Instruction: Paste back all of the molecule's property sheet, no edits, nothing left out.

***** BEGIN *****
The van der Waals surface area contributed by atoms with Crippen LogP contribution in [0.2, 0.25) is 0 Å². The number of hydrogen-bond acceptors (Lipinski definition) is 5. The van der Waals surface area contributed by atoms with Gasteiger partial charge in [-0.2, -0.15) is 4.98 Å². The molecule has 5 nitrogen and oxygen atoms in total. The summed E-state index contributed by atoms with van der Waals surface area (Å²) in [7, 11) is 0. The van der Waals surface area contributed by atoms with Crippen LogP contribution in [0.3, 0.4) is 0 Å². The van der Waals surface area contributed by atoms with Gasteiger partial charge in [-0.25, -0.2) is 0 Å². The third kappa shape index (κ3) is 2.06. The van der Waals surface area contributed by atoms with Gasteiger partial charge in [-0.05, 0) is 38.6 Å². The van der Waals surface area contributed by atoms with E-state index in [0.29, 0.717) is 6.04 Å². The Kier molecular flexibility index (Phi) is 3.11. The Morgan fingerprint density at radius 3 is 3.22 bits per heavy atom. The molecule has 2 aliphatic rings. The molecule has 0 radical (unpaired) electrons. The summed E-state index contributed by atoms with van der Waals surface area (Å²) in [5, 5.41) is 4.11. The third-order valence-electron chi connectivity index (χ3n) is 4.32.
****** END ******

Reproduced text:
The van der Waals surface area contributed by atoms with Crippen LogP contribution in [0.2, 0.25) is 0 Å². The number of hydrogen-bond acceptors (Lipinski definition) is 5. The van der Waals surface area contributed by atoms with Gasteiger partial charge in [-0.2, -0.15) is 4.98 Å². The molecule has 5 nitrogen and oxygen atoms in total. The summed E-state index contributed by atoms with van der Waals surface area (Å²) in [7, 11) is 0. The van der Waals surface area contributed by atoms with Crippen LogP contribution in [0.3, 0.4) is 0 Å². The van der Waals surface area contributed by atoms with Gasteiger partial charge in [-0.25, -0.2) is 0 Å². The third kappa shape index (κ3) is 2.06. The van der Waals surface area contributed by atoms with Gasteiger partial charge in [-0.05, 0) is 38.6 Å². The van der Waals surface area contributed by atoms with E-state index in [0.29, 0.717) is 6.04 Å². The Kier molecular flexibility index (Phi) is 3.11. The Morgan fingerprint density at radius 3 is 3.22 bits per heavy atom. The molecule has 2 aliphatic rings. The molecule has 0 radical (unpaired) electrons. The summed E-state index contributed by atoms with van der Waals surface area (Å²) in [5, 5.41) is 4.11. The third-order valence-electron chi connectivity index (χ3n) is 4.32.